A reading list of books dealing with media, ideology, cultural institutions, and the forces in our society that shape the way we see ourselves and the world. All of these books are currently 30% Off.
Noam Chomsky offers insights into the institutions that shape the public mind in the service of power and profit.
Organized alphabetically as a lexicon, Keywords explores the history and common usage of major terms in the everyday language of capitalism. Because the words in this book have successfully infiltrated everyday life in the English-speaking world, their meanings often seem self-evident, even benign.
Rich People Things catalogs the fortifications that shelter the opulent from the resentments of the hoi polloi. From ideological stanchions such as the Free Market through the castellation of media including The New York Times and Wired magazine, Chris Lehmann covers the vast array of comforting and comprehensive protections that allow the über-privileged to maintain their iron grip on almost half of America's wealth.
As the financial crisis continues to shake the economy it has begun to expose cracks in the ideology long used to justify neoliberal policies. This informed and accessible primer drives a wedge into these cracks, allowing the non-expert to understand the flaws in the economic philosophy of the 1%.
In a moving account that includes over 100 photos and images, many in color, Revolution Today celebrates the new political subjects that are organizing thousands of grassroots movements to fight racial and gender violence, state-led terrorism, and capitalist exploitation of people and the planet worldwide, with special attention paid to the relationship between political memory and popular mobilization.
In this book, Democracy Now!'s Amy Goodman and Denis Moynihan provide a vivid record of the events, conflicts, and social movements shaping our society today. These stories are set against the backdrop of the mainstream media’s abject failure, with its small circle of pundits who know so little about so much, attempting to explain the world to us and getting it so wrong.
In this slim volume, Howard Zinn lays out a clear and dynamic case for civil disobedience and protest, challenging still dominant arguments for “law and order” and against forms of protest that challenge the status quo.
In the 1960s historians on both sides of the Atlantic began to challenge the assumptions of their colleagues and push for an understanding of history "from below." In this collection, Staughton Lynd, himself one of the pioneers of this approach, challenges academics to see American history through eyes of the poor and working class participants in history.
In this magisterial work Jan Rehmann reconstructs the different strands of ideology theories ranging from Karl Marx to Judith Butler. He compares them in a way that a genuine dialogue becomes possible and applies the different methods to the “market totalitarianism” of today’s high-tech-capitalism.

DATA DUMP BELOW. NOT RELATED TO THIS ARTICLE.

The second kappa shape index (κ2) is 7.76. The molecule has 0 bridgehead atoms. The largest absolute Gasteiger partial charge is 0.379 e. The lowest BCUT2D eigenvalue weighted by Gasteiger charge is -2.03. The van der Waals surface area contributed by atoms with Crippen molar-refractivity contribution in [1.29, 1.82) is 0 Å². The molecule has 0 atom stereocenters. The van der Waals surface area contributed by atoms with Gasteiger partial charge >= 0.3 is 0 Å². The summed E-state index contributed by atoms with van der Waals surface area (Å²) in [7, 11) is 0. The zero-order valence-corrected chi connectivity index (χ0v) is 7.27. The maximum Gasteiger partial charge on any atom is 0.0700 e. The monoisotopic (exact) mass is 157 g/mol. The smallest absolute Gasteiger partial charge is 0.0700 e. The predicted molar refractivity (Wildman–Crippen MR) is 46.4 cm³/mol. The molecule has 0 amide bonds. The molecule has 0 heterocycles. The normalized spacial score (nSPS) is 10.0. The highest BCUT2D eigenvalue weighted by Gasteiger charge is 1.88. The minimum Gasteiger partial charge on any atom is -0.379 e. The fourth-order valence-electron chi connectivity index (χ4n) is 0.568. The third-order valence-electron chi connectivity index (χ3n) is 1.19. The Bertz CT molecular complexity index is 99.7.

Ben Davis draws the curtain back on the contemporary art world to assail its commodified roots.
“Highly informed, lively and readable, this is a badly needed study of the giant high tech corporations that increasingly dominate the means of work and social interaction, amass and scrutinize the details of our lives, seek to shape attitudes and behavior, and like the great virtual monopolies of the past both rely on state power and heavily influence it. Beyond exposing the nature of this awesome and threatening system, Larson goes on to outline how it can, and should, be brought under popular control. A most valuable contribution to understanding and guide to action.” —Noam Chomsky
Edward W. Said discusses the importance and centrality of popular resistance in the framework of culture, history, and struggle. Among many topics, he dissects the role of media propaganda and its golden rolodex of pseudo-experts in shaping public opinion.
Media, Ideology and Hegemony addresses a range of topics that provide readers with opportunities to think critically about the new digital world. It includes work on old and new media, on the corporate power structure in communication and information technology, and on government use of media to control citizens.
Leading scholars of media and communication studies examine what Marx and his political economy have to offer their disciplines.
This engaging collection examines the contradictory nature of the media, revealing it to be democracy’s greatest asset and greatest threat.
Everywhere the Market goes it spawns monsters in its wake. From Frankenstein, to Zombies, McNally analyzes these creatures of Capitalism.
The most comprehensive collection of Antonio Gramsci's writings on the relationship between culture and politics available in the English language.
Though generally associated with Antonio Gramsci, the idea of hegemony played an essential role in revolutionary Russia where it was used to conceptualize the dynamics of political and cultural leadership. Drawing on extensive archival research, this study considers the cultural dimensions of hegemony through an examination of early soviet language policies and the debates that surrounded them.
A ground breaking study that shows Gramsci's originality can be traced to his lifelong interest in language and linguistics.
The Age of Knowledge emphasizes that the ongoing transformations of knowledge, both within universities and for society more generally, must be understood as a reflection of the larger changes in the constitutive social structures within which they are invariably produced, translated, and reproduced.